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review 2016-09-10 20:57
Shocking and heartbreaking
The Other Side of the World - Stephanie Bishop,Penelope Rawlins

This book had quite a profound effect on me. It’s the story of a married couple, Charlotte and Henry, who are living in England in the 1960’s.    Charlotte is an artist, but when she begins to have children, she goes through a depressed period and has difficulty painting or dealing with life as a mother and wife.  Henry, having been born in India and who has never liked English weather, decides that it would help their family to move to Australia and start a new life there.  Charlotte has no desire at all to leave her beloved England behind but is so worn out that she gives in. 


While there was a part of me that could certainly relate to Charlotte’s struggles, my main sympathy was for Henry, who tried so hard to make life better for his family, even throughout his own difficulties.   I can understand Charlotte being homesick as I know I would be, too, if I left all that was familiar.  But home is where the heart is and she had her “heart” with her – her husband and little girls – and I feel that she was almost trying not to adjust to the new country.  Regardless of how I felt about the decisions that Charlotte makes, I also cared for her and so very much wanted the best for them all.  The author developed her characters magnificently and had great insight into their lives.


This is such a beautifully written piece of literature. I truly loved it.  Ms. Bishop has written an honest, no bars held masterpiece.  She knows how to capture her readers’ attention and hearts.   The ending is shocking and heartbreaking and literally took my breath away.   Most highly recommended.


This book was given to me by the publisher through NetGalley in return for an honest review.

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review 2015-10-09 20:02
Review: The Other Side of the World by Stephanie Bishop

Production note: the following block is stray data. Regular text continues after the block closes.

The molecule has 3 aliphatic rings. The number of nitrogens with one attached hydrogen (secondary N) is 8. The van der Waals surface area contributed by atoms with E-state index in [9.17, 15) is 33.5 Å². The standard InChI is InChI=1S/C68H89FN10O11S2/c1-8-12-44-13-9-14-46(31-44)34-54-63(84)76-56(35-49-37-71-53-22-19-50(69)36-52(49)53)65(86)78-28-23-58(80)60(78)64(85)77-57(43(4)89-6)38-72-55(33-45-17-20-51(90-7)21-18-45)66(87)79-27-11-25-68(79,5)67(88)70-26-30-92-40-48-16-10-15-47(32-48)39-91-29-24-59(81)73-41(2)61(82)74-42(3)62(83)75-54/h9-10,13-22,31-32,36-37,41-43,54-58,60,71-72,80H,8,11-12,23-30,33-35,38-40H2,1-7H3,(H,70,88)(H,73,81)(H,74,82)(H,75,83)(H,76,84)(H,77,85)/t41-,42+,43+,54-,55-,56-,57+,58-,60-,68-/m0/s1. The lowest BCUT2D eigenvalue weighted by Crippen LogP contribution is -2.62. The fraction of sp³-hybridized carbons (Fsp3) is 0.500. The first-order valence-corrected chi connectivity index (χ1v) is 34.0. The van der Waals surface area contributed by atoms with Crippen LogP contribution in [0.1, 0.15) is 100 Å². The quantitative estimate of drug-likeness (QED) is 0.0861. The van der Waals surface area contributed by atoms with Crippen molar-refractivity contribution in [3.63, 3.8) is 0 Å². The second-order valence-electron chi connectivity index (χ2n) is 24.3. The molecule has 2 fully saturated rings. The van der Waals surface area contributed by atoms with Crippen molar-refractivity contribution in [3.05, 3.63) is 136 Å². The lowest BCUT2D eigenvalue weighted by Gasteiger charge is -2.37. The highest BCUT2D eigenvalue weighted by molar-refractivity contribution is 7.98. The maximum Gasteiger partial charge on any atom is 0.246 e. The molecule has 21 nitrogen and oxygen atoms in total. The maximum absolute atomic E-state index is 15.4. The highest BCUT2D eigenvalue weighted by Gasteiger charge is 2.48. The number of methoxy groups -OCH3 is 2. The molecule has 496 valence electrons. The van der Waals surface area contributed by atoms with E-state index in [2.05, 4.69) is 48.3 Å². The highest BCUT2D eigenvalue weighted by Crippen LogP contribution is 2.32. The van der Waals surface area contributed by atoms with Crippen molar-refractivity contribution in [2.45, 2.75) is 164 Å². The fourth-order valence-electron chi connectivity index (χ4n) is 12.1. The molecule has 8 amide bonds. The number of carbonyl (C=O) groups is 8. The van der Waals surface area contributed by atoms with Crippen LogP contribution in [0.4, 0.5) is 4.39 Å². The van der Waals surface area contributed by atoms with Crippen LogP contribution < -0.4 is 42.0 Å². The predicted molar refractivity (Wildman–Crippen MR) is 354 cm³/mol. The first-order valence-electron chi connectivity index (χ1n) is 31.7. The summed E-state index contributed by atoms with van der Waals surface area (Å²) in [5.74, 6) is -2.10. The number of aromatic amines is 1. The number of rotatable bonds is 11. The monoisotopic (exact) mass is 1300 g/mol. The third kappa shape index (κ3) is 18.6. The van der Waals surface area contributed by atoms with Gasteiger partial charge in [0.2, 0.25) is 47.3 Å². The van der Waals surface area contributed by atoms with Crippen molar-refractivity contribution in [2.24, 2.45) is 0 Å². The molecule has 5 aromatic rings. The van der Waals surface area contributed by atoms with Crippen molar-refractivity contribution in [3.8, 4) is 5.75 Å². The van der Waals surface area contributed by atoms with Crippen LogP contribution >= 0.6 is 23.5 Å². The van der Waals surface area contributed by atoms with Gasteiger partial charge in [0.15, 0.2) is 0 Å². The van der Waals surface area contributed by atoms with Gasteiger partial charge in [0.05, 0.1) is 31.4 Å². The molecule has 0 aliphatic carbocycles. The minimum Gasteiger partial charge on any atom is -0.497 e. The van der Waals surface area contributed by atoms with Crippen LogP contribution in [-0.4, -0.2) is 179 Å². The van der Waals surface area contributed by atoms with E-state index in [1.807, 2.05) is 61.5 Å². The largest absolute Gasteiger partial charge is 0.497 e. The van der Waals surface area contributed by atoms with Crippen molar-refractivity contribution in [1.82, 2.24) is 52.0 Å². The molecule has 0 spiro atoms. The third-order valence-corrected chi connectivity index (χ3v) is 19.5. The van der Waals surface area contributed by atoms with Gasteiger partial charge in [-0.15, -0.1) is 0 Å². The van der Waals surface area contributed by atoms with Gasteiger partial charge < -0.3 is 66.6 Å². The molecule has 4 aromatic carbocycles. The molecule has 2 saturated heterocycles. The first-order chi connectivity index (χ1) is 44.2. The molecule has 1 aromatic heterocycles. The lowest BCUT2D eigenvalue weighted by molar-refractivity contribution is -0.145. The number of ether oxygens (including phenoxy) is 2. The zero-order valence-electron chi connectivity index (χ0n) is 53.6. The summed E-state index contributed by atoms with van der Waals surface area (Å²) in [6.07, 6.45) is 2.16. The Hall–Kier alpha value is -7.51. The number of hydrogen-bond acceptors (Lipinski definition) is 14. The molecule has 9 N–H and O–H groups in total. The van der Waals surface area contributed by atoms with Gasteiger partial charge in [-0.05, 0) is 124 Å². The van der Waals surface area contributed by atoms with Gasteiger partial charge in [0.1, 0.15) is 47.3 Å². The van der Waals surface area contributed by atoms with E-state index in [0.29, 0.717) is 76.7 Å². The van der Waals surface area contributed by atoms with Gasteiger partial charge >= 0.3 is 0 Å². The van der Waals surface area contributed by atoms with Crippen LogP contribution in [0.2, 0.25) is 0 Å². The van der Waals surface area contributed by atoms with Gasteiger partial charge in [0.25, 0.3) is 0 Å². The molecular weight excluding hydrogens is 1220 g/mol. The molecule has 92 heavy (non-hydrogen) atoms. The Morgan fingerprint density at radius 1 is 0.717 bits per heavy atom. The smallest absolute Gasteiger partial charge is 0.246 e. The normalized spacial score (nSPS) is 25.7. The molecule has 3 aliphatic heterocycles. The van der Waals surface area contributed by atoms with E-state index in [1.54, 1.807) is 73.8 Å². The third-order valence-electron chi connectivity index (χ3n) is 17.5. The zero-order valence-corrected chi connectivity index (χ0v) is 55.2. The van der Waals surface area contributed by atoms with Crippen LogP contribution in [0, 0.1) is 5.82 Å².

The Other Side of the World - Stephanie Bishop,Penelope Rawlins

Publisher: Tinder Press, August 13th 2015 (hardback edition)


ISBN: 978-1472230614


Source: Review copy from publisher


Rating: 5*



Cambridge 1963. Charlotte struggles to reconnect with the woman she was before children, and to find the time and energy to paint. Her husband, Henry, cannot face the thought of another English winter. A brochure slipped through the letterbox gives him the answer: 'Australia brings out the best in you'.

Charlotte is too worn out to resist, and before she knows it is travelling to the other side of the world. But on their arrival in Perth, the southern sun shines a harsh light on both Henry and Charlotte and slowly reveals that their new life is not the answer either was hoping for. Charlotte is left wondering if there is anywhere she belongs, and how far she'll go to find her way home...



This novel made for compelling reading, in spite of the fact that there is little action. It's a simple story that makes for easy reading.

I found Charlotte to be a likeable and believable character, and felt great sympathy for her.

I didn't like Henry, but I guess we have all met men like him!

The story is so true to life with all its complexities and difficult decisions.


Thanks to the team at Tinder Press for sending me a review copy.

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review 2015-09-05 12:25
The Other Side of the World - Stephanie Bishop,Penelope Rawlins

It is the harsh winter of 1962/3, Henry and Charlotte are struggling in a poky, damp cottage near Cambridge. They have a sick baby with another expected soon. Henry (a British Indian) hates the cold and wants to emigrate to Australia to get some heat back in his bones but Charlotte doesn't want to go but unwillingly agrees. He is selfish for insisting and she is too for not really trying when she gets there. There was such a sense of yearning in this book - for something that no longer existed. I didn't take to either of these characters but I loved the descriptions of England, Australia and India, the journey. It felt as if you were actually there. The author is very talented with an easy style of writing. I look forward to reading other books by her.